Health & Wellness Kids

Kids’ vaccination guide

It’s ironic that, when parents are at their most sleep-deprived, we are given the task of making sure our children get their vaccinations on time and to schedule. Throw into that mix a move to a different country and it’s no wonder that some of us struggle to keep up! Here are some tips on the topic.

vaccinations, immunisation, needles
Keep track of your child’s vaccination schedule

Preparing your child

Babies under a year old tend to be blissfully unaware of what they face when visiting the doctor’s surgery for immunisations. But for children aged around 15 months and up, there are some ways to soothe their potential distress:

Stay calm: Your child will feed off your behaviour; if you’re a bag of nerves then your child will be too!

Distract: Squeeze their hand, sing a song, talk about what you’re going to do after your visit to the surgery.

Reward: The level of reward is up to you, but the promise of a visit to the park or a lollipop or sticker may be all that’s needed.

Don’t punish: Never use having a jab as a punishment (e.g., “Sit still or they’ll give you an injection”). This will colour their future view of any vaccinations and make things harder!

Control: Let an older child decide which arm to have the shot in and whether they want it on the count of three or five.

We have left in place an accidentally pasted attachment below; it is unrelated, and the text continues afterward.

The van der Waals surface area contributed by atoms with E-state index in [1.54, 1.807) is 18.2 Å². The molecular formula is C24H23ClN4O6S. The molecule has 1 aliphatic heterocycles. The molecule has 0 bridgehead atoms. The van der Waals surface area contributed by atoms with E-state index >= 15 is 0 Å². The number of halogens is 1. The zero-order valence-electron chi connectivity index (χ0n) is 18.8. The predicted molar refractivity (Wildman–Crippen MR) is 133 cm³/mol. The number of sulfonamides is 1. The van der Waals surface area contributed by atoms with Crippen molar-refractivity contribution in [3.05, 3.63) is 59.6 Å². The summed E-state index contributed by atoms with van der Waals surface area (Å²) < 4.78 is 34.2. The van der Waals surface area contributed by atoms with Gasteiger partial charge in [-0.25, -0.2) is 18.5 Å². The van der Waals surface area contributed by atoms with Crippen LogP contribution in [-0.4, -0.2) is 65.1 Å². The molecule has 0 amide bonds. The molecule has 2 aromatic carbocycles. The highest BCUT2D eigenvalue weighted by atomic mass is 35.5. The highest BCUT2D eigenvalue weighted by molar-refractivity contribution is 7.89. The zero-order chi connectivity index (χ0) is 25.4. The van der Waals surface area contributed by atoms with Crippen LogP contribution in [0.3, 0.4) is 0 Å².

Keeping track

It’s easy to lose track of which jabs our children may need, but a clinic’s own record, and your child’s personal health record, can keep you organised. And don’t panic if your child misses a vaccination (not right away, at least) – just be sure to arrange a suitable catch-up schedule with your doctor.

The topic of whether to vaccinate or not rolls on, but within the medical profession there is generally little argument: if a vaccine is mandatory, there shouldn’t be any objections. Having said that, the fact that kids born in Hong Kong have to be vaccinated against TB at birth is a point that generates plenty of heated discussion on internet forums.

It’s worth noting, by the way, that if you want jabs that aren’t on the public register, you can pay to have them done in a private clinic – helpful if, for instance, you follow the Australian immunisation schedule.

For the full schedule of vaccinations for children, see

This article first appeared in Expat Living‘s 2016/17 City Guide. Subscribe so you don’t miss an issue!

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